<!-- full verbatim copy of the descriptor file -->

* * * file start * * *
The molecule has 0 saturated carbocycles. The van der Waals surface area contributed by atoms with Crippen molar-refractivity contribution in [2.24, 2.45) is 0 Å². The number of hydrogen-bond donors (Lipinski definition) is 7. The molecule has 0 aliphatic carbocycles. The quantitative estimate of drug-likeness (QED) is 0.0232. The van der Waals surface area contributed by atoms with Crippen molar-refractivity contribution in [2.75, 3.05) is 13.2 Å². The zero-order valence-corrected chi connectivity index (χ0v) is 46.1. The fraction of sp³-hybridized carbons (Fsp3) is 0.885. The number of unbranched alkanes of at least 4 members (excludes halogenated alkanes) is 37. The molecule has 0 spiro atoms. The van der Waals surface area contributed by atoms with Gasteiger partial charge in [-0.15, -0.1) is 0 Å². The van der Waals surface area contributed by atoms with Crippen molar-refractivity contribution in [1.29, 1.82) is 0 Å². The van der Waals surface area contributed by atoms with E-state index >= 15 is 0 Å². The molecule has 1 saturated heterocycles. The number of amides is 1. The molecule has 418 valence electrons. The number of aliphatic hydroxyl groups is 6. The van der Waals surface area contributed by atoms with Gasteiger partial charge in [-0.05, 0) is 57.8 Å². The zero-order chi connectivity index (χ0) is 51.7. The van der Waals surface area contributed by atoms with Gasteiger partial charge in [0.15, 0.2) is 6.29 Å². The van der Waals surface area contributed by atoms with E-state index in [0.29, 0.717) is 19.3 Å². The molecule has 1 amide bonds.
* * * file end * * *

The molecule has 0 saturated carbocycles. The van der Waals surface area contributed by atoms with Crippen molar-refractivity contribution in [2.24, 2.45) is 0 Å². The number of hydrogen-bond donors (Lipinski definition) is 7. The molecule has 0 aliphatic carbocycles. The quantitative estimate of drug-likeness (QED) is 0.0232. The van der Waals surface area contributed by atoms with Crippen molar-refractivity contribution in [2.75, 3.05) is 13.2 Å². The zero-order valence-corrected chi connectivity index (χ0v) is 46.1. The fraction of sp³-hybridized carbons (Fsp3) is 0.885. The number of unbranched alkanes of at least 4 members (excludes halogenated alkanes) is 37. The molecule has 0 spiro atoms. The van der Waals surface area contributed by atoms with Gasteiger partial charge in [-0.15, -0.1) is 0 Å². The van der Waals surface area contributed by atoms with Crippen molar-refractivity contribution in [1.29, 1.82) is 0 Å². The van der Waals surface area contributed by atoms with E-state index >= 15 is 0 Å². The molecule has 1 saturated heterocycles. The number of amides is 1. The molecule has 418 valence electrons. The number of aliphatic hydroxyl groups is 6. The van der Waals surface area contributed by atoms with Gasteiger partial charge in [-0.05, 0) is 57.8 Å². The zero-order chi connectivity index (χ0) is 51.7. The van der Waals surface area contributed by atoms with Gasteiger partial charge in [0.15, 0.2) is 6.29 Å². The van der Waals surface area contributed by atoms with E-state index in [0.29, 0.717) is 19.3 Å². The molecule has 1 amide bonds.